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Department of Environmental Studies and Sciences

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Double Major Explores Sustainability, Reintroduces Endangered Flora

Student-faculty collaboration aims to grow numbers of rare plant species

Student-faculty collaboration aims to grow numbers of rare plant species

Elias Acosta in greenhouse lab

By Thanh-Thao Sue Do ‘19

Rising junior Elias Acosta Mendoza ‘20 (Environmental Studies and Economics) credits his Bay Area upbringing with his desire to protect the earth. Prior to attending Santa Clara University, however, he had never considered the impact of economics on the environment. For Acosta, the connections between the two disciplines came from a microeconomics course he took as a requirement for his Environmental Studies major. The course inspired him to add an economics major in order to better learn about “the study of scarcity” and other environmental issues.

“I love the combination [of environmental science and economics] because there are times that they completely contradict each other. The way I see it, we should bridge the gap to find rational solutions to the problems that arise,” says Acosta.

Acosta, a first generation college student and a LEAD scholar, had never worked as part of a science research team. Nevertheless, when a more senior member of the LEAD program, Jason Nguyen ‘18 (Biology, Public Health and Spanish Studies), told him of the opportunity to work with Prof. Justen Whittall (Biology) as part of Whittall’s research team, Acosta jumped at the chance. The research experience was supported by collaborative funding from the REAL Program and LEAD Scholars.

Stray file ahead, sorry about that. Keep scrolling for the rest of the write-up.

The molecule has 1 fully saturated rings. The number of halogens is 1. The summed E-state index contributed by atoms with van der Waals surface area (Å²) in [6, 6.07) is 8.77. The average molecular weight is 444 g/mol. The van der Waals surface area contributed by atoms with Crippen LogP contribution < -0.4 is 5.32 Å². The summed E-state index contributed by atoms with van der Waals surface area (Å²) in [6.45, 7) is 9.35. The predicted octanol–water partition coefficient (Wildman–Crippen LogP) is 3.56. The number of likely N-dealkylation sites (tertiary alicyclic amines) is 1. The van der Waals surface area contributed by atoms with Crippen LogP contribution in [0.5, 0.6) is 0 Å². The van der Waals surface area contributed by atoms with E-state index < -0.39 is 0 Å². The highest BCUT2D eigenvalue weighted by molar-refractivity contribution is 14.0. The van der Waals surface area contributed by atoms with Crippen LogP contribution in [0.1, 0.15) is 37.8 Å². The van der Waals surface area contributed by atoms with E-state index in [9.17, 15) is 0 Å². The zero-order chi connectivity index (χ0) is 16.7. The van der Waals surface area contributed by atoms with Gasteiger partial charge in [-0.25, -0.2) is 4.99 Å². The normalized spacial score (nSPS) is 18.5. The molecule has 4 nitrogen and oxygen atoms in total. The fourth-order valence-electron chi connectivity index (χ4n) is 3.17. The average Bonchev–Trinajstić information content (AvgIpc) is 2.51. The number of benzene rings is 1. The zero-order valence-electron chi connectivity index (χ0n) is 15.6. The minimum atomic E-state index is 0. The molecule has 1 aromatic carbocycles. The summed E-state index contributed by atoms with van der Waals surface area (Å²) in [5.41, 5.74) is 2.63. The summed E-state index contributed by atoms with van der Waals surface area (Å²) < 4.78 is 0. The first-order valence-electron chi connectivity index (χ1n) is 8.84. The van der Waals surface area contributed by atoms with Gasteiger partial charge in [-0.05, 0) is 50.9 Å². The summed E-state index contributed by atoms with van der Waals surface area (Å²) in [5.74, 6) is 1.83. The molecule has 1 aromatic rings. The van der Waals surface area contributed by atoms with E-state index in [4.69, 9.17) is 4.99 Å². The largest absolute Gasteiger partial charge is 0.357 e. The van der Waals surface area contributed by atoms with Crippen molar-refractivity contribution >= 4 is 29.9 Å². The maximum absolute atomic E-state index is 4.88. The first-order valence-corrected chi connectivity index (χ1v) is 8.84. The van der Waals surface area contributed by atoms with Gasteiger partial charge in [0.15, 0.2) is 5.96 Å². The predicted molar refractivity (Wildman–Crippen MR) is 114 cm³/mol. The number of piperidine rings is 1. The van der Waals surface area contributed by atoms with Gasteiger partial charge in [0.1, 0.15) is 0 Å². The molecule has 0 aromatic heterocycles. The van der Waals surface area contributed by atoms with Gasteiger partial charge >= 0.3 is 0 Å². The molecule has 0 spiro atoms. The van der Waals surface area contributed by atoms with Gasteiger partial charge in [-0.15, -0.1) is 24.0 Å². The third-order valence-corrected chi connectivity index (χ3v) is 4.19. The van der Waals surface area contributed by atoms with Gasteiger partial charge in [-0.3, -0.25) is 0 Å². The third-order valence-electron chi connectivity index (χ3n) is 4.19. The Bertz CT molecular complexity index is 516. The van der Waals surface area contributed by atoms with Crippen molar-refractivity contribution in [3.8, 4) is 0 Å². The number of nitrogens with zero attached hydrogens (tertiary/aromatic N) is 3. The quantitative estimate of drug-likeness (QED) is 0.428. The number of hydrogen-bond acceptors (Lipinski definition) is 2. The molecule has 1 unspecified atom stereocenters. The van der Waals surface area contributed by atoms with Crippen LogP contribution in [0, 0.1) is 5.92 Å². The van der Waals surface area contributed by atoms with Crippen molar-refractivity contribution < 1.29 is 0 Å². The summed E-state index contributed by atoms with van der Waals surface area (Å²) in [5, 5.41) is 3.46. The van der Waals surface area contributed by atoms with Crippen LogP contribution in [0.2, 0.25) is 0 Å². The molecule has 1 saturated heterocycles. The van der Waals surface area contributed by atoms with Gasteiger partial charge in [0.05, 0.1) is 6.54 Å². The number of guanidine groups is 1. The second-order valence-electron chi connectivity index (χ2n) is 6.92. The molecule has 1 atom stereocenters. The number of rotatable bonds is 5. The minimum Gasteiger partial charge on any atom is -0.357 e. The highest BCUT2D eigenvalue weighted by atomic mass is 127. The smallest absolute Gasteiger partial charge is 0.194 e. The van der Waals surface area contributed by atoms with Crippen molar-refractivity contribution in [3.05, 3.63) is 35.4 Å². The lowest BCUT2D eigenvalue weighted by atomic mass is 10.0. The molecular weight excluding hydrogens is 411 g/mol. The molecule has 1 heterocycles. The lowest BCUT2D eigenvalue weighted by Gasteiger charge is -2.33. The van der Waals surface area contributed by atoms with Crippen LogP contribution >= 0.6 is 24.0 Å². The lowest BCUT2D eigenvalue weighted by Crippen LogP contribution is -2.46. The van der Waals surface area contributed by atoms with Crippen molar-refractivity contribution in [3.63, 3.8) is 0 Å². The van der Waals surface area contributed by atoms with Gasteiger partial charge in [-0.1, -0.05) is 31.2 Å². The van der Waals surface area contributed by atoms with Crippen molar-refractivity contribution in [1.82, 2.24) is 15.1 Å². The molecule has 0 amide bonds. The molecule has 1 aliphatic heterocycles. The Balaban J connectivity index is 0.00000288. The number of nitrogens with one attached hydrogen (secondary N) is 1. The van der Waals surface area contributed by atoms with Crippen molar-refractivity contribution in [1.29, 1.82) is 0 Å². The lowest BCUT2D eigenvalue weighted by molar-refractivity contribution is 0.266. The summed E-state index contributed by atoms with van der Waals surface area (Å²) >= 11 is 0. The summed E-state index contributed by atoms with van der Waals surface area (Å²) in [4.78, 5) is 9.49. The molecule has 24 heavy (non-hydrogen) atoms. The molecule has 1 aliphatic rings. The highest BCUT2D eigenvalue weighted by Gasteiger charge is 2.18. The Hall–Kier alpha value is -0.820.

Whittall, Acosta and recent alumnae Alissa Wilson ‘17 (Biology) spent the summer studying the differences between hand-pollination at the campus greenhouse and natural pollination at the Forge Garden. The team explored efforts to reintroduce the endangered Ben Lomond wallflower (Erysimum Teretifolium), with hopes of producing 20,000 seeds by late fall 2018 — 100 times the current number of existent plants of its species. This reintroduction, Acosta says, is only a representation of necessary sustainability as it demonstrates the “balance between what we use and what is available for us.”

Because of Santa Clara University’s small campus, Acosta says “professors genuinely care about students’ growth,” which is why undergraduate research like that in the Whittall Lab is so much more meaningful to him. After graduation, Acosta plans on expanding his network and knowledge in the environmental and macroeconomic career fields.


About the REAL Program

The College of Arts and Sciences developed the REAL Program to allow students to discover their interests, gain a rich understanding of a particular field, discern their career goals, and explore future employment fields. We believe financial means should not determine whether or not a student can participate in internships, research, or creative works opportunities. Committed to providing paid experiential learning opportunities for students, the REAL program provides stipends up to $5,000 for undergraduate opportunities lasting up to 10 weeks over the summer. In 2018, its first year, the REAL Program distributed $550,000 to over 125 students.

For more information about the REAL Program, email

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